That weakening old man winter still clings,
a spectral presence on the river,
dispersing opaque drops that shiver
in the breath of a youthful spring breeze.
The burgeoning season sings,
a sonorous voice in shrubs and trees,
chuckling and sparkling on the water,
bubbling to a crescendo of simmering sunshine
reflected in a swathe of yellow celandine,
a gulp of returning swallows
charmed into flowers from a pallid sky.
Reflections of branches freshly unfurled,
twins from the depths of an otherworld,
waver in the misty looking glass
as if they are afraid to pass
from their cold world into this.
Kim M. Russell, 2017
Edgewood Garden, Washington State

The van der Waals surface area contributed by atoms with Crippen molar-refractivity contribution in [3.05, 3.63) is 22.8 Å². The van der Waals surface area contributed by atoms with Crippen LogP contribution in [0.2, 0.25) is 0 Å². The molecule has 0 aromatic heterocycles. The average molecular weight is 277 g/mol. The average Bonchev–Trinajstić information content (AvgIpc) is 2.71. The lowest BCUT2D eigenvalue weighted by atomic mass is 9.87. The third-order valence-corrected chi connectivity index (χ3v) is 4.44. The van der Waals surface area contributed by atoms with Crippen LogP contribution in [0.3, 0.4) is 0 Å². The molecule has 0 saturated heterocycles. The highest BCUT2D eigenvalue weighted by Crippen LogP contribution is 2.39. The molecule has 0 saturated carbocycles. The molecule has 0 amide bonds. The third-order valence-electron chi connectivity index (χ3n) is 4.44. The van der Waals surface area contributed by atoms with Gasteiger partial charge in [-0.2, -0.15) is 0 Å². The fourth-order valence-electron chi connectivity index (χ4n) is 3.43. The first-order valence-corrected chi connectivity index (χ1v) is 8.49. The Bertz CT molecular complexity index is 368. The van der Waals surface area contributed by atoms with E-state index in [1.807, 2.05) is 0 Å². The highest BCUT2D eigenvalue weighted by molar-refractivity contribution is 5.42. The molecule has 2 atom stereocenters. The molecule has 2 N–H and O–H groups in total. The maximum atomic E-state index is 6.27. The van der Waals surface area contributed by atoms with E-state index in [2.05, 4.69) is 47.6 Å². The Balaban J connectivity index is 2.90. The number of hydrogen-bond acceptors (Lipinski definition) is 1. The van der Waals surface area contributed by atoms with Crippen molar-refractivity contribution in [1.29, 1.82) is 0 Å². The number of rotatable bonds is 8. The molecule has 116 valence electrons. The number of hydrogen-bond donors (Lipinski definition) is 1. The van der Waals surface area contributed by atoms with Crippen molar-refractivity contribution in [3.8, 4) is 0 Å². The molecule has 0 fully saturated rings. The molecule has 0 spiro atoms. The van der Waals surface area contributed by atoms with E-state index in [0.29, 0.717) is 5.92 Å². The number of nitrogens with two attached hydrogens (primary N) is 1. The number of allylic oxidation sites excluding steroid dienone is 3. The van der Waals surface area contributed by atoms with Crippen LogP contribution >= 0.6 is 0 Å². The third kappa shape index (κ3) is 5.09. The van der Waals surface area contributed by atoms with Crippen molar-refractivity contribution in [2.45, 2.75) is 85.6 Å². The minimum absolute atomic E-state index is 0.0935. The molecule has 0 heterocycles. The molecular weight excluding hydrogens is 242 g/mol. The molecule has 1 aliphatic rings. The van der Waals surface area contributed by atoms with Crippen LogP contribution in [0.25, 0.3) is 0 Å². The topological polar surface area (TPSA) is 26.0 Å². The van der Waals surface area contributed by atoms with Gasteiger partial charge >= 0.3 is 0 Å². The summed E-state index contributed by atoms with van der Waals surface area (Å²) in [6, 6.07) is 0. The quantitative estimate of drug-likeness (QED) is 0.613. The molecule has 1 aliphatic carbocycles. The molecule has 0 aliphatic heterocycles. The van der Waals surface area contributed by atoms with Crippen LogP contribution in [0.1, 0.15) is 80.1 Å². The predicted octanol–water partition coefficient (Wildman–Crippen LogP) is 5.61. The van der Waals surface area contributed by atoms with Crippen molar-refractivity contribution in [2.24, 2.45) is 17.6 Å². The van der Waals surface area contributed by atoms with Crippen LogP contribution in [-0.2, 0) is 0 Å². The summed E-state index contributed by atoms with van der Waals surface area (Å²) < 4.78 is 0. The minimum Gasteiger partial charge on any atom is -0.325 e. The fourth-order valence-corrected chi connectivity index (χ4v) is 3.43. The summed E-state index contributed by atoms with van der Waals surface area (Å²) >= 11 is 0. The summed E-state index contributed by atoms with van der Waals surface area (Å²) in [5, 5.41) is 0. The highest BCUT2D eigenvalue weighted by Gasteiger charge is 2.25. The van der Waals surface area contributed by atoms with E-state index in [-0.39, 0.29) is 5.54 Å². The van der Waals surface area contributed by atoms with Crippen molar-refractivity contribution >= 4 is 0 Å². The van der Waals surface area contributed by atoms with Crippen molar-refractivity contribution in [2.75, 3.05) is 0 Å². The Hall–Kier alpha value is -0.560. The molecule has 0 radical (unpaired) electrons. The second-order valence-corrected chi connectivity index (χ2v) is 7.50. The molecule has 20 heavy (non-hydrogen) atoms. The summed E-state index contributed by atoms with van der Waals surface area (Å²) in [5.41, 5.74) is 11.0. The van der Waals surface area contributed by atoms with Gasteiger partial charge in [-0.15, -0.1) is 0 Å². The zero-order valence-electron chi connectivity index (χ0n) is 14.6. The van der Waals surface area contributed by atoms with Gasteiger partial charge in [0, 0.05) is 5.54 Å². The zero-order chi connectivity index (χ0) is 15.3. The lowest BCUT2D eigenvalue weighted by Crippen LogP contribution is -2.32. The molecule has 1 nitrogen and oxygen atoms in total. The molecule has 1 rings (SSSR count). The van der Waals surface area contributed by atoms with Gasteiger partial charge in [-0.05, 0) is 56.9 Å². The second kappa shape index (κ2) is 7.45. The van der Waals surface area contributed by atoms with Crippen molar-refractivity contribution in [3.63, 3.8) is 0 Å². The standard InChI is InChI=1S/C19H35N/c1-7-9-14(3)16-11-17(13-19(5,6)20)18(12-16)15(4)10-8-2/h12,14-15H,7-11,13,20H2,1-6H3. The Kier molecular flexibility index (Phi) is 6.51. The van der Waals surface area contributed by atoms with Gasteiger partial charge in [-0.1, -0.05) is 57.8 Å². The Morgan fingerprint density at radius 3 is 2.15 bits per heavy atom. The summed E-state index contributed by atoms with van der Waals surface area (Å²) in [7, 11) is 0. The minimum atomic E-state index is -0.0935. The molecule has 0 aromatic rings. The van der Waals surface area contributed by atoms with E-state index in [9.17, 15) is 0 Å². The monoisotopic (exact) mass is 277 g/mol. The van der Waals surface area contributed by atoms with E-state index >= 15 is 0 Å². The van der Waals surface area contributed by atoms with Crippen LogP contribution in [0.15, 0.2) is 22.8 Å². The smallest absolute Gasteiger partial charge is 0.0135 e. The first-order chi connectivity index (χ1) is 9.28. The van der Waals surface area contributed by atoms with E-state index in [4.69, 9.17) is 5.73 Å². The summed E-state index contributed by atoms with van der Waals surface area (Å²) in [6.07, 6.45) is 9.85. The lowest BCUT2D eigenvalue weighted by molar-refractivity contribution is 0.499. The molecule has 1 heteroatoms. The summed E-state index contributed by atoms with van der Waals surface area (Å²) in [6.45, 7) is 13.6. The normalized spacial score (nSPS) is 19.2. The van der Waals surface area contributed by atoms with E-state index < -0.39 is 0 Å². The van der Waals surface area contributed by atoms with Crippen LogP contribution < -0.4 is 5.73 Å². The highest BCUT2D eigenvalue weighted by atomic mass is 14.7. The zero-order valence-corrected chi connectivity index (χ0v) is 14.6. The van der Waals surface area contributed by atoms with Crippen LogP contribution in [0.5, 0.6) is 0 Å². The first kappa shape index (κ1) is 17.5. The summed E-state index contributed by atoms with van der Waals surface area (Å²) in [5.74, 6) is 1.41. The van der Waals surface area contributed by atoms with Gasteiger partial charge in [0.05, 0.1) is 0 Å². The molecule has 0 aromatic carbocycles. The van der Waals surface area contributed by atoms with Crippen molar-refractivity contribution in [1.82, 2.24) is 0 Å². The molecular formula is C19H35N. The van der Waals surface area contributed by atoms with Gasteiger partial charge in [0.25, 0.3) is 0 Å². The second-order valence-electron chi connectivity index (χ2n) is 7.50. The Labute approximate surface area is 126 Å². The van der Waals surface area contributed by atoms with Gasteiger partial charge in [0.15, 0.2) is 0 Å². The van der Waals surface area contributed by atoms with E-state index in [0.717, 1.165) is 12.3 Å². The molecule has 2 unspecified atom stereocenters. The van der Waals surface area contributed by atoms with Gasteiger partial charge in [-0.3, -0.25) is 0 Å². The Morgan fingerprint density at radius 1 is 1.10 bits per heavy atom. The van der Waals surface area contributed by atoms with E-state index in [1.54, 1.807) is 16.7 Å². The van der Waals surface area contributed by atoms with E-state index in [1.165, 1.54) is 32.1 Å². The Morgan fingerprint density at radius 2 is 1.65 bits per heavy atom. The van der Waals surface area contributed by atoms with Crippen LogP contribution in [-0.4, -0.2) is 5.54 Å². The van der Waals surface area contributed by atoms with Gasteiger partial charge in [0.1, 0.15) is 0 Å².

Bastet tells us that she has been reading the 19th century classics and some of them had the most beautiful prose when describing scenery. She has given us an example from Charles Dickens’ Life and Adventures of Martin Chuzzlewit, as well as a photograph, to inspire us to write a brief story, in prose or poetry, about spring in exactly one hundred words. She says it needn’t be gushy, romantic or a lovely weather report, nor do we need to even mention spring, but one should be able to tell that we’re actually talking about spring.